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  • Author: Tanisha M. Fazal
  • Publication Date: 01-2015
  • Content Type: Journal Article
  • Journal: Political Science Quarterly
  • Institution: Academy of Political Science
  • Abstract: Isabel Hull's analysis of international law during World War I is a welcome and valuable contribution to an emerging body of scholarship on the laws of war. This is not to undercut its place in the historiography of World War I. Hull rightly points out that most histories of the war have tended to gloss over or even dismiss the role of international law in the war. Hull corrects this bias by delving into British, French, and particularly German archives to show that international law was very much on the minds of all parties to the conflict. Indeed, she argues that preserving the existing structure of international law was a major reason for the outbreak of war. - See more at: http://www.psqonline.org/article.cfm?IDArticle=19345#sthash.HizIRkHF.dpuf
  • Topic: International Law, War
  • Political Geography: France, Germany
  • Author: Robert Y. Shapiro
  • Publication Date: 02-2014
  • Content Type: Journal Article
  • Journal: Political Science Quarterly
  • Institution: Academy of Political Science
  • Abstract: Income inequality was a major issue in the 2012 presidential election. While the Occupy Wall Street movement may fade into history, the substantial media coverage it received drew national attention to the unequal distribution of income between the top 1 percent versus the bottom 99 percent of Americans after years of increasing inequality. This and the Republican nomination of Mitt Romney, the poster child for the top 1 percent (even before the videotape of him claiming that 47 percent of Barack Obama\'s base of support were people who paid no taxes and believed that the government should take care of them), enabled Obama to use inequality—and redistribution—as a major campaign issue. He used it along with an array of other domestic issues that divided the parties in an election in which the Democrats focused on mobilizing their ideological partisan base, abandoning a centrist campaign. In the context of existing public opinion and other research, the resonance of the income inequality issue was in fact surprising—a puzzle. Although completed and drawing on data well before the 2012 election, The Undeserving Rich—and with its title—provides an explanation.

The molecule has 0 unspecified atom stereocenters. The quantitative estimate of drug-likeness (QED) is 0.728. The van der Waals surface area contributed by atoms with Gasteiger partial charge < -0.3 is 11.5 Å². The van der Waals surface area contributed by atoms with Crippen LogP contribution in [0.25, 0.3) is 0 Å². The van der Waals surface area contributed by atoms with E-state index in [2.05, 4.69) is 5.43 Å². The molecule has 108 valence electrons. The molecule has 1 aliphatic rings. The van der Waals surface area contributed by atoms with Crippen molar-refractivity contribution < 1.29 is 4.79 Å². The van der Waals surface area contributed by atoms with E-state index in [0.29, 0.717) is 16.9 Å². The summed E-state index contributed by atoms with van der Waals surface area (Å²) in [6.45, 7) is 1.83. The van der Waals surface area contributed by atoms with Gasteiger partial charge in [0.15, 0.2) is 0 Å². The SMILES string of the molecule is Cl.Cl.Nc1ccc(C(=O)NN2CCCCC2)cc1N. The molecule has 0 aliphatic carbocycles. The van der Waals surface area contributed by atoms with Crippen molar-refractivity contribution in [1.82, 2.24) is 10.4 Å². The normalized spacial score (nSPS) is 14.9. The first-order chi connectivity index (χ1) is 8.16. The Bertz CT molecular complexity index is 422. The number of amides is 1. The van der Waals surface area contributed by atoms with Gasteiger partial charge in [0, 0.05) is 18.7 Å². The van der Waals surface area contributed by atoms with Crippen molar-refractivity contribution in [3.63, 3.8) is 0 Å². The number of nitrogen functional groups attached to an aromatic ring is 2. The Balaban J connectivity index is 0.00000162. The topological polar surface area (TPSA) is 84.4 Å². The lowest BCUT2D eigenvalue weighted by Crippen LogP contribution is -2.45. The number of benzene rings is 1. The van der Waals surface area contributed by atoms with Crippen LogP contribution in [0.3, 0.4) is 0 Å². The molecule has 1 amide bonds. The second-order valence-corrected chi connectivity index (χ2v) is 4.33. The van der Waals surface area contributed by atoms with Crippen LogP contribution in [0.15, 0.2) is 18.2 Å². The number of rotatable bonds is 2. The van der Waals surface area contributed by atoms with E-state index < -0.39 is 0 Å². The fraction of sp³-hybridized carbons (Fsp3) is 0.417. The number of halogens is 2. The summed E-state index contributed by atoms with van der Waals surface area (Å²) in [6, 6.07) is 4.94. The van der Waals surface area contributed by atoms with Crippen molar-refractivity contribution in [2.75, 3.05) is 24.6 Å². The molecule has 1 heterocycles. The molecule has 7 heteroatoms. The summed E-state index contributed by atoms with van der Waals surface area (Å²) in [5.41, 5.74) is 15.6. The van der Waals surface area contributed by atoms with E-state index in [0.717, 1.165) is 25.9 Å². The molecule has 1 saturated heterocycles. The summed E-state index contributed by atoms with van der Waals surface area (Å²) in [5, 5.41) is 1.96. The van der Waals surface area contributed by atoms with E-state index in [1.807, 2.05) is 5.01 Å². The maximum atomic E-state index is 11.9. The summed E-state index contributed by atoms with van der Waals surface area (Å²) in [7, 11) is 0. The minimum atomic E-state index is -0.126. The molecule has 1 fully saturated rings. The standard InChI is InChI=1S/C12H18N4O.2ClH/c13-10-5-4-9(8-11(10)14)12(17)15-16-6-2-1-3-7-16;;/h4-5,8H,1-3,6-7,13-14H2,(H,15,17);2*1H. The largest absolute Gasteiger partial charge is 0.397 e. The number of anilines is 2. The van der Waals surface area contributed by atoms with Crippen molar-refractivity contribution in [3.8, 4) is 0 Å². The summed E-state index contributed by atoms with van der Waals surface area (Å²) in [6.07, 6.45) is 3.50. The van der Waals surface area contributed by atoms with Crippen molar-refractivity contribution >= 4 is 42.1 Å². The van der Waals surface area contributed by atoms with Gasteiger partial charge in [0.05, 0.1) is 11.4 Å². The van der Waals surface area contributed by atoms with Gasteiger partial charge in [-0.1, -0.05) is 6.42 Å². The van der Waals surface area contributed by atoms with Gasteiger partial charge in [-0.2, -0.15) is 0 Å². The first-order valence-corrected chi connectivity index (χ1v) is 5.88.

• Political Geography: Germany
  • Author: H.W. Brands
  • Publication Date: 04-2014
  • Content Type: Journal Article
  • Journal: Political Science Quarterly
  • Institution: Academy of Political Science
  • Abstract: Having elsewhere assessed the structural forces that shaped America's rise to global power, Joseph Nye now turns to the personal elements. What role, he asks, did individuals, in particular presidents, play in the twentieth-century emergence of the United States as the arbiter of world affairs? Nye finds wanting the existing literature on presidential leadership as overemphasizing "transformational" presidents and blurring the line between presidential ethics and presidential efficacy.
  • Political Geography: United States, Germany
  • Author: Jennifer L. Hochschild
  • Publication Date: 07-2014
  • Content Type: Journal Article
  • Journal: Political Science Quarterly
  • Institution: Academy of Political Science
  • Abstract: The number of publications arguing that the United States is not post-racial despite twice electing Barack Obama to the presidency is many orders of magnitude greater than the number of publications claiming that the United States is post-racial. In fact, it is difficult to find anyone asserting post-raciality beyond one New York Times Magazine article and a few Fox News commentators around the 2008 election. Nevertheless, attacks on the purportedly common assumption continue.
  • Political Geography: United States, America, Germany